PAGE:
Sunday, 11 May 2008

Bingley’s week of misadventures

What a week!

On Monday we all took a Bank Holiday walk down by the river where we met a very small dog who took great delight in bossing Bingley around!

Honestly, this bolshy but engaging little pooch wasn’t much bigger than Bingley’s head; but he was older, out by himself, and obviously street wise. No puppy was going to tell him what to do even if he was significantly bigger. When Bing’s exuberant greetings began to outlast their welcome this little dog simply reached up and gently cuffed Bingley on the side of his head. The effect was amazing: Bing stepped back, sat down and looked crestfallen! He then let himself get chased around for a few moments (all the while looking very worried) before running over to me and hiding behind my legs. Titch meanwhile curled up by Jane’s feet and looked very superior.

Clearly Bingley hasn’t yet learned that one bark from him would have turned the tables and sent Titchy Pooch running. But Big Pooch doesn’t bark much; though he does, I have to say, possess the repertoire. If he’s shut in his dog house and wants attention he sometimes tries a very feminine bark: a high pitched shout which, when ignored, never lasts for long. At the other end of the spectrum there’s the floorboard shaking deep chest bark of a real dog, used when he’s being very assertive and needs to put something in its place once and for all. That bark is reserved for the garden hose. Dangerous things, those hoses.

But on Monday, out in the real world, Bingley didn’t seem to think of barking. He just stayed close to my ankles as we walked away. Titchy Pooch followed us for quite a while, with Bing glancing back nervously and then looking up at me as if to say ‘Can’t you do something about this, Rob?’

In the end I gave my own bark and told Titchy to go home. Which he did straight away. The relief, it has to be said, was felt all round.

Wednesday’s encounter with another dog was, however, a very a different experience and absolutely no fun at all.

Before then though, on Tuesday I was back up to the vet with Bingley in order to get his stitches removed, and to discuss what happens next in this on-going search to find the cause of his allergy. I was a bit apprehensive about the stitches because I imagined that taking them out would be uncomfortable for him; he’s also very wary about people touching his head. But in fact they came out without any difficulty; Rachel and I held him in the corner of the consulting room and she just snipped and pulled them out – easy peasy.

He’s still taking steroids, but over the next fortnight we’re going to be reducing the dosage and seeing if the itching resumes. But in fact it’s pretty obvious that the itching hasn’t disappeared entirely anyway, so I’m certain that we’ll be back to the vet in a couple of weeks and arranging to see a dermatologist.

The weather on Wednesday was beautiful, as it has been all week. In the morning I mowed the lawn and let Bingley help me clear up. As it turns out letting him do that probably wasn’t a good idea, but I didn’t find that out until Friday.

After lunch on Wednesday I decided to take Bing out for a long walk and together we set off along the riverbank to Pelaw. Alex’s water bowl has come into it’s own this week; Bingley no longer even thinks about running off with it, but will push his muzzle in and start drinking as soon as I put it down. I always take plenty of water and we have lots of stops along the way.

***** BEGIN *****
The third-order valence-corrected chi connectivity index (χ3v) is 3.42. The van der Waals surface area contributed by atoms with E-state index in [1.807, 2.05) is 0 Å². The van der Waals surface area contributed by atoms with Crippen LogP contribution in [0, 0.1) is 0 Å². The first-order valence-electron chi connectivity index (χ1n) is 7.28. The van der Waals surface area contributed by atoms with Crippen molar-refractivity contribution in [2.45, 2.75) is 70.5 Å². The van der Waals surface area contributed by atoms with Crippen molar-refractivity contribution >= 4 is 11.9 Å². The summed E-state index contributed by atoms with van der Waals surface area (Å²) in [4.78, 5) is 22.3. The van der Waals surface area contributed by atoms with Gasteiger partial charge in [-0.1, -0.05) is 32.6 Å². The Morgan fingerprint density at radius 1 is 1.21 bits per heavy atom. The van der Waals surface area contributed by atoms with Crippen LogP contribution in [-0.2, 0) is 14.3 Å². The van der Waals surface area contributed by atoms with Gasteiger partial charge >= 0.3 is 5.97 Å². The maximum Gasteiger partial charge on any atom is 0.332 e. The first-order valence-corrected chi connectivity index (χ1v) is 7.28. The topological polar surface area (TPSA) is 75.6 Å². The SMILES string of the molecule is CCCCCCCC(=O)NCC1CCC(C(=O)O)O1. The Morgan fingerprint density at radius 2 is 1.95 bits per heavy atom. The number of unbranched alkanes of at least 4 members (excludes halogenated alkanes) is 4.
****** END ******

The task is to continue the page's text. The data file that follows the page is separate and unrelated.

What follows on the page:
It was a lovely walk: the bird song is always beautiful along there and there’s always plenty to look at. Bing enjoys exploring the hedgerows and we had great fun playing in the fields.

There are also other dogs being walked in the same area, so it’s good socialisation for him. On Wednesday however, one of those dogs decided that Bingley was being too attentive to its owner and attacked him.

We’d just left a large empty field; I clipped on his lead whilst we checked the lane and then I let him off again. If I’d realised that someone was following us out of the same field I would have held onto him, but as far as I could tell we had the whole place to ourselves. As I stood looking at the views down river, Bingley ran back into the field to say ‘hello’ to this new friend. Consequently I didn’t see the attack, but I heard it and it was heart stopping. The encounter was vicious and my first experience of one dog seriously trying to hurt another.

Fortunately it didn’t last long. As I ran up to them the other owner was pulling her dog away, and I managed to grab hold of Bing who clearly couldn’t work out what was going on.

The woman was apologetic and Bingley didn’t seem to be hurt; but I was furious and, once I’d made sure that Bingley was ok, I was keen to get away as quickly as possible. Once I’d found somewhere quiet I lay him down and checked him over: he seemed fine. In fact he appeared to be unconcerned and was back to sniffing and exploring straight away.

It was only later when, as we played in the back yard after his evening meal, I noticed that a narrow strip of fur had in fact been ripped off from his side. I can’t tell you how angry and sad it made me feel. But Bingley didn’t seem to be bothered by it at all; he let me examine the affected area without any complaints and the bite didn’t seem to warrant a visit to the vet.

In fact I think that both Jane and I have been more affected by this episode than he has.

Thursday, thankfully, was a quiet and uneventful day. But on Friday Bingley started vomiting after breakfast. This isn’t the first time he’s been sick; but normally it happens once, he eats it up and that’s that. On Friday though, it continued all day.

Bingley and I have the house to ourselves this weekend, whilst Jane visits her mum in North Wales. But I know that I’ll get told off if I go on about Bing being sick! I’ll just add that I examined the ‘contents’ and found traces of the mown grass he’d been munching on Wednesday, so I’m pretty sure that he simply had an upset stomach. Although with the high temperatures we’ve been having this week, along with the attack on Wednesday, the medication from the vet on Tuesday, and the humiliating encounter with Titchy Pooch on Monday: who knows?!

A short fast followed by some light meals seems to have done the trick and he’s back to normal today.

As for me, I’m absolutely exhausted! Apologies for the lack of entries this week, but normal service should now resume. Though I don’t for a minute imagine that Bingley’s misadventures have come to an end.

Sunday, 4 May 2008

Friday, 2 May 2008